The unemployment rate across the United States is falling. Through April of this year, 269 of the country’s 387 metro areas experienced a decrease in the jobless rate. That doesn’t mean, however, that there aren’t still some areas with extremely inflated rates.
In April, there were still seven metro areas across the country with an unemployment rate of 10 percent or higher. Five of these areas are in California with El Centro, Calif. having the highest unemployment rate in the U.S. at 20.1 percent. Yuma, Ariz.; Merced, Calif.; Ocean City, N.J.; Visalia-Porterville, Calif.; Bakersfield, Calif.; and Hanford-Corcoran, Calif., were the other six areas over 10 percent, The Wall Street Journal reports.
Additionally, the Wall Street Journal compiled a list showing the unemployment rates for April 2015, April 2016, and the percent change during this time period for every metro area in the country. For example, the Chicago-Naperville-Elgin, IL-IN-WI metro had an unemployment rate of 5.6 in 2015 and 6.2 percent in 2016 for a 0.6 percent growth. Another major metro area, the New York-Newark-Jersey City metro, had an April 2015 unemployment rate of 5.6 percent and an April 2016 rate of 4.5 percent totaling a -0.8 percent change.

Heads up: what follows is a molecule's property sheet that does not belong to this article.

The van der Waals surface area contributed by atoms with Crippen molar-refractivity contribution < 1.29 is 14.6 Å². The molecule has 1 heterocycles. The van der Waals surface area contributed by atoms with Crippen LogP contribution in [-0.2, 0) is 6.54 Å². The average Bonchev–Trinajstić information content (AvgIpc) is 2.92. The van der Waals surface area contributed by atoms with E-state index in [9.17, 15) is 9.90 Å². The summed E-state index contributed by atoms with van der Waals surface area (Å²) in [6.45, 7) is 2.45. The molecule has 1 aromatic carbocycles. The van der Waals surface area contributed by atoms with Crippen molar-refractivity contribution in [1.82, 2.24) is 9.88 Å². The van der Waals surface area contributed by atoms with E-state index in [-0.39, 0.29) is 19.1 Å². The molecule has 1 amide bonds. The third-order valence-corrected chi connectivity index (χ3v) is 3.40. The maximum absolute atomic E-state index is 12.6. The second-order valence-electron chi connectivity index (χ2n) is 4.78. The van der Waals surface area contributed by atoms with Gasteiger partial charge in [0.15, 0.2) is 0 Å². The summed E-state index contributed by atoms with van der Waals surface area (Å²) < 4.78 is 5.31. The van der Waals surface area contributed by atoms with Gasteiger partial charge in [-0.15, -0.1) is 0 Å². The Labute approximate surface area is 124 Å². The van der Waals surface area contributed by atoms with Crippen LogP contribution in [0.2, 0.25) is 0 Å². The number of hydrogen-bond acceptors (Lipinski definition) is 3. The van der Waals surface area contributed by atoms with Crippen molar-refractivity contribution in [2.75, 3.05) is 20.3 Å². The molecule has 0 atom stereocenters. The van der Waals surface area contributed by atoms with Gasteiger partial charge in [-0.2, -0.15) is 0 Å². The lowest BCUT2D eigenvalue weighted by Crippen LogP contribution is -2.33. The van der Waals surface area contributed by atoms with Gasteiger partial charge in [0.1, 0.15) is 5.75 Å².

Of the 118 metros that did not experience a drop in the unemployment rate, 94 areas saw an increase and another 24 saw the rate hold steady.
To view your own metro area and how the jobless rate has improved or worsened over the past year, follow the link below.